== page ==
FIGS. 3A-3C (individual synthesis reactions) or FIGS. 2 and 4 (single reaction mixture synthesis) conditions b. Templates 3, 9, 17 (see FIG. 3), or Ia-Va (see FIGS. 2 and 4) were treated in 1 mL 25 mM DTT, 100 mM EPPS pH 8.5 for 1 hour at 37° C. and then desalted by gel filtration (NAP-10 columns, Amersham). Reduced, desalted templates were diluted to a total concentration of 78 nM with 250 mM MOPS, 1.25 M NaCl, pH 7.0 and 117 nM total of reagents 4, 10, 18 (see FIG. 3), or Ib′-Vb′ (see FIGS. 2 and 4). After 90 min at 23° C., 200 mM EDC and 150 mM s-NHS were added to a final concentration of 20 mM EDC and 15 mM s-NHS, and the reaction was incubated for 12 hours at 23° C. 1/200 volume of acetic anhydride was added and the reaction mixture was further incubated 1 hour at 23° C. Product isolation was accomplished as above, with the exception that cleavage was effected by treatment with 100 mM CAPS 10 mM 2-mercaptoethanol pH 12.0 for 1 hour at 37° C.

FIGS. 3A-3C (individual synthesis reactions) or FIGS. 2 and 4 (single reaction mixture synthesis) conditions c. Templates 5, 11, 19 (see FIG. 3), or Ib-Vb (see FIGS. 2 and 4) were dissolved at a total concentration of 60 nM in a solution containing 100 mM MES, 1 M NaBr, pH 6.0, and 90 nM total reagents 6, 12, 13, 20, 21 (see FIG. 3), or Ic′-Vc′ (see FIGS. 2 and 4). 1/100 volume of 50 mM Na2PdC4 preincubated in 100 mM MES, 1 M NaBr, pH 6.0 for 20 minutes was added, and the reaction mixture was incubated at 37° C. for 4 hour. 1 M DTT was added to 20 mM final concentration, and the reaction mixture was heated to 85° C. for 15 minutes and buffer exchanged (NAP-10) into fresh 125 mM MES, 1.25 M NaBr pH 6.0; reaction volume was adjusted to a total template and reagent concentration of 40 nM and 60 nM, respectively. 200 mM EDC and 150 mM s-NHS were added to final concentrations of 20 mM and 15 mM, respectively, and the reaction mixture was incubated at 23° C. for 12 hours. Product isolation was accomplished as above, with the exception that cleavage was effected by treatment with 100 mM CAPS pH 12.0 for 30 minutes at 23° C.

(6) Library Analysis

Mismatch control. Authentic samples of I-V, Ia-Va, and Ib-Vb (see FIG. 4) were individually generated either by automated oligonucleotide synthesis in the cases of I-V or by DNA-templated synthesis in the cases of Ia-Va and Ib-Vb. Each was individually treated under conditions identical to those used in the actual library synthesis, but with its complementary reagent oligonucleotide omitted, ethanol precipitated, and analyzed by PAGE.

Template verification. Aliquots of library intermediate pools were withdrawn prior to each step and treated separately with complementary reagents I′-V′ (see FIG. 3). I′-V′ were labeled at their 3′-termini with either amines or carboxylates and the appropriately labeled reagent was selected for each pool to ensure reactivity: For I-V and Ia-Va, 3′-carboxylate I′-V′ were used; for Ib-Vb, 3′-carboxylate II′ and III′ and 3′-amino I′, IV′, and V′ were used. In each case, 10 pmol of template pool was combined in 160 μL 100 mM MES, 1 M NaCl, 20 mM EDC, 15 mM s-NHS pH 6.0 with 5 pmol of the appropriate reagent and incubated 12 h at 23° C. Reactions were then ethanol precipitated and analyzed by PAGE.

(7) MALDI Analysis

Product aliquots were combined with 1.5 equivalents of 3′,5′-bisbiotinylated oligonucleotides to reconstitute a double-stranded EcoRI recognition site in 100 mM Tris-HCl, 50 mM NaCl, 10 mM MgCl2, 0.025% Triton X-100 pH 7.5 (EcoRI buffer, New England Biolabs). Digestion mixtures were heated to 85° C. briefly and allowed to cool slowly to 23° C. 1/50 volume of EcoRI (New England Biolabs) was added, and digests were incubated at 37° C. for 12 h. Digests were added to 1.05 equivalents of streptavidin-linked magnetic particles prewashed with 200 μL of 10 mM Tris-HCl, 1 mM EDTA, 100 mM NaCl pH 7.5 and incubated for 30 min at 23° C. The supernatant was removed, and the magnetic particles were washed with 50 μL of deionized water. The wash and supernatant were combined and ethanol precipitated. The isolated DNA was then resuspended in 20 μL of 0.1 M TEAA pH 7.0, desalted by ZipTip (Millipore, Billerica, Mass.), and spotted in a 9:1 40 mg/mL trishydroxyacetophenone/50 mg/mL ammonium citrate matrix in 50% aqueous acetonitrile.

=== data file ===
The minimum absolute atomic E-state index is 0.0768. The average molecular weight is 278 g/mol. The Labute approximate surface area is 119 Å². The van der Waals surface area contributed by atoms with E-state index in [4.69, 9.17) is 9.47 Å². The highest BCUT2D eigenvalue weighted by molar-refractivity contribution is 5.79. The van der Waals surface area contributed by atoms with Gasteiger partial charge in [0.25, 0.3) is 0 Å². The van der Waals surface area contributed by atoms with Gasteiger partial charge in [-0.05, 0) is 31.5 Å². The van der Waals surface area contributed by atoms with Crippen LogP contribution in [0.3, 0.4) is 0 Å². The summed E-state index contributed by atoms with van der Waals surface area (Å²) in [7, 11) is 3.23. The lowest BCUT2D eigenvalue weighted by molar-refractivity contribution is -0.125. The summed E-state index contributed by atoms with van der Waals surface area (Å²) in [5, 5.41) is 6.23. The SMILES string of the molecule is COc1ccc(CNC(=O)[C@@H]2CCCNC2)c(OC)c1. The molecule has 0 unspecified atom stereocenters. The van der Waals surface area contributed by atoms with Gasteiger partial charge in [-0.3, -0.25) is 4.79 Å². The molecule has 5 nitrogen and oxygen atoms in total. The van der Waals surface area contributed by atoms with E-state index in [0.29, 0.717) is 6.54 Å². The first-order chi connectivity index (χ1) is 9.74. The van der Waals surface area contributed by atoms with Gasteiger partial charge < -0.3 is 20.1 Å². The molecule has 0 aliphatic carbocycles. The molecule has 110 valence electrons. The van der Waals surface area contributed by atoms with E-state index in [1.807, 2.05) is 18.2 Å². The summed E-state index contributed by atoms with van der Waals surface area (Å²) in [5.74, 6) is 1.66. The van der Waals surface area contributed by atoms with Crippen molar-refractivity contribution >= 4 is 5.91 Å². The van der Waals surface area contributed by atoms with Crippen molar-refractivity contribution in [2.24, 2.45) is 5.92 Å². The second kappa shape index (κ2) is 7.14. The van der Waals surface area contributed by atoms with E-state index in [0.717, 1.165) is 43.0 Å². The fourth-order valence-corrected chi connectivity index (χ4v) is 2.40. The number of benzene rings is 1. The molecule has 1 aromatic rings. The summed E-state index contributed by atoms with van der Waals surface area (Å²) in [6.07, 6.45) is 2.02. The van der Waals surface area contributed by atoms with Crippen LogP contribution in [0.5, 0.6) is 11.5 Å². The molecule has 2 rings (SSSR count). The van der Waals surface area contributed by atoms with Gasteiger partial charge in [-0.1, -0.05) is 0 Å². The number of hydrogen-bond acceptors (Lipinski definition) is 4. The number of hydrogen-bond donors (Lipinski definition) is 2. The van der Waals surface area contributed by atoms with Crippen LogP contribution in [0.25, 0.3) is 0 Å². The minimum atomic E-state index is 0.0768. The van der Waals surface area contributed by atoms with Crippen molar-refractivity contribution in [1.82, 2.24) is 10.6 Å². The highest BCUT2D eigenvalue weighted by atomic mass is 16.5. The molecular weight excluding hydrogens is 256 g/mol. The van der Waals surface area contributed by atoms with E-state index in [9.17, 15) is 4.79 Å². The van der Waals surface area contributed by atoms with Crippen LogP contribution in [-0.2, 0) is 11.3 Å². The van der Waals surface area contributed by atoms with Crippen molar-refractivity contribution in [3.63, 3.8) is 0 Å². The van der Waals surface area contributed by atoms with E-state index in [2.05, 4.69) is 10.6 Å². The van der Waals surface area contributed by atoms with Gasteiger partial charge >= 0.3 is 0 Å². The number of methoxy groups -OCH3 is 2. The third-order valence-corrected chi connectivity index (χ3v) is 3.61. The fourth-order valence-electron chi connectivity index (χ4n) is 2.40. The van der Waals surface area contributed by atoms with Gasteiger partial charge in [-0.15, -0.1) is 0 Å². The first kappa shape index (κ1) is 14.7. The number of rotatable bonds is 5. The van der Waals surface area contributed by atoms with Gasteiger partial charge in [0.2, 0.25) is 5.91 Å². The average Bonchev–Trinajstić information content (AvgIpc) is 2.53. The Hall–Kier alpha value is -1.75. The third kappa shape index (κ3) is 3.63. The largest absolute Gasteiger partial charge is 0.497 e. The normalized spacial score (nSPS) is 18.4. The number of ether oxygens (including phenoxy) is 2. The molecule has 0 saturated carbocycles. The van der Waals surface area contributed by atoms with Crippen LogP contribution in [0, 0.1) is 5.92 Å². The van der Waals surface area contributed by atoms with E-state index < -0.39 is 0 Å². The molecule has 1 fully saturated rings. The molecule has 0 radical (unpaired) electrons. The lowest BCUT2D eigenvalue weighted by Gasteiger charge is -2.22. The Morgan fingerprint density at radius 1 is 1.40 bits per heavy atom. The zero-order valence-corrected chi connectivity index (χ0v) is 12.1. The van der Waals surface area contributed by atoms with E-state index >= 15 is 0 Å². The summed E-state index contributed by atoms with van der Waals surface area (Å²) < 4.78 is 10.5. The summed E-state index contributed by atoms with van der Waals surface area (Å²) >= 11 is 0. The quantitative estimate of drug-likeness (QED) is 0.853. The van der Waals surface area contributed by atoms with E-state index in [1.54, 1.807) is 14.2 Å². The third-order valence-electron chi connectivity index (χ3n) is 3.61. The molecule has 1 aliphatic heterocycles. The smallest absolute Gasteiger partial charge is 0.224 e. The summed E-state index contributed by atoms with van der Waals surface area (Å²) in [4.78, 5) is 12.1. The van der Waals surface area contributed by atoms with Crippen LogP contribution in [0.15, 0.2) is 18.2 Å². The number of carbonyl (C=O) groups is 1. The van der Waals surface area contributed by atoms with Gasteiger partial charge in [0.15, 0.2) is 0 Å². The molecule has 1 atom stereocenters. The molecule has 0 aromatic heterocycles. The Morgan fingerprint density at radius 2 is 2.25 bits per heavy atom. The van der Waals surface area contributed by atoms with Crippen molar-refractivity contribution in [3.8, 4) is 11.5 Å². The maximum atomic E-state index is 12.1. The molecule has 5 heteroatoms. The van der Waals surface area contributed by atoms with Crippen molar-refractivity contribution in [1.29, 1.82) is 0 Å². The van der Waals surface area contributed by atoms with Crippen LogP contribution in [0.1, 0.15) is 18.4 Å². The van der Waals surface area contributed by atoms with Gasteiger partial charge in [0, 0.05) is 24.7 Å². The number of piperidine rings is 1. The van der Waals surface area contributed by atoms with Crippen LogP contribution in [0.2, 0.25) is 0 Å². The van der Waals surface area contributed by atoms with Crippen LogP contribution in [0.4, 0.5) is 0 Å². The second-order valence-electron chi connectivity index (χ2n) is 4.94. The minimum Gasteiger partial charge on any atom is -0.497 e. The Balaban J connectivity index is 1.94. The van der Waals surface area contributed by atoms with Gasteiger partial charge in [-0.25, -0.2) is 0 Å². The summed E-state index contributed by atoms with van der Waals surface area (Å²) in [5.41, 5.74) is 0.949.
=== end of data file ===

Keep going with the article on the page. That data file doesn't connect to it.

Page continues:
Mass spectra of oligonucleotides containing phosphoranes (17, IVa′/Va′, IVb/Vb) gave a side product of mass consistent with loss of the phoshane group, but it was not fully characterized. This side product arose during the MALDI-TOF mass analysis and was otherwise not present based on the following experiment. Phosphorane-containing DNA, previously observed to contain the spurious species by mass spectrometry but consisting of a single species by HPLC, was treated in 200 mM sodium phosphate pH 8.0 with 2 mg/mL 4-formylbenzoic acid (2 hours, 37° C.). By HPLC, the conversion was >95% to a single species. The reaction mixture was desalted and spotted onto the MALDI plate as above without purification, and only the expected cinnamide-containing oligonucleotide was observed in the mass spectrum with no evidence of the unknown side product, suggesting that material maintained Wittig olefination reactivity despite the apparent presence of a species lacking the phosphorane in the mass spectrum.

(8) DNA Sequences

DNA sequences used in this work are shown below. Sequences corresponding to the first, second, and third reaction codons are shown as boxed, double-underlined, and dashed-underlined, respectively. EcoRI sites are single-underlined, and ligation sites for the template assembly are denoted in bold italics in the template and cassette sequences. The template used in the individual reaction pathways is denoted as 1. The templates used for combined reaction pathways are denoted as I-V.

Template Sequences:

Reagent sequences: The oligonucleotides used in the reagents for the individual pathway reactions are denoted 2, 4, 6, 8, 10, 12, 13, 16, 18, 20, and 21. The oligonucleotides used in the reagents for the combined reaction pathways are denoted as Ia′-Vc′. Mismatched bases are in lower case.


Cassette sequences: “P” denotes a 5′-phosphate; sequences denoted by asterisks are ligated in the antisense strand.


EcoRI complement for 1: 3′biotin-GGTACGCTTAAGGTAGTGG-biotin (SEQ ID NO. 53)
EcoRI complement for I-V: 3′biotin-GGTACGCTTAAG-biotin (SEQ ID NO. 54)

INCORPORATION BY REFERENCE

The entire disclosure of each of the publications and patent documents referred to herein is incorporated by reference in its entirety for all purposes to the same extent as if each individual publication or patent document were so individually denoted.

EQUIVALENTS

The invention may be embodied in other specific forms without departing form the spirit or essential characteristics thereof. The foregoing embodiments are therefore to be considered in all respects illustrative rather than limiting on the invention described herein. Scope of the invention is thus indicated by the appended claims rather than by the foregoing description, and all changes that come within the meaning and range of equivalency of the claims are intended to be embraced therein.

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Classifications
U.S. Classification506/16, 506/23
International ClassificationC40B40/00, C40B50/00
Cooperative ClassificationC12N15/1068
European ClassificationC12N15/10C10
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DateCodeEventDescription
Dec 23, 2009ASAssignment
Owner name: HOWARD HUGHES MEDICAL INSTITUTE, MARYLAND
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Owner name: PRESIDENT AND FELLOWS OF HARVARD COLLEGE, MASSACHU
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Effective date: 20091118
Sep 26, 2006ASAssignment
Owner name: PRESIDENT AND FELLOWS OF HARVARD COLLEGE, MASSACHU
Free format text: ASSIGNMENT OF ASSIGNORS INTEREST;ASSIGNORS:CALDERONE, CHRISTOPHER T.;LIU, DAVID R.;REEL/FRAME:018306/0741;SIGNING DATES FROM 20060808 TO 20060822
Free format text: ASSIGNMENT OF ASSIGNORS INTEREST;ASSIGNORS:CALDERONE, CHRISTOPHER T.;LIU, DAVID R.;SIGNING DATES FROM 20060808 TO 20060822;REEL/FRAME:018306/0741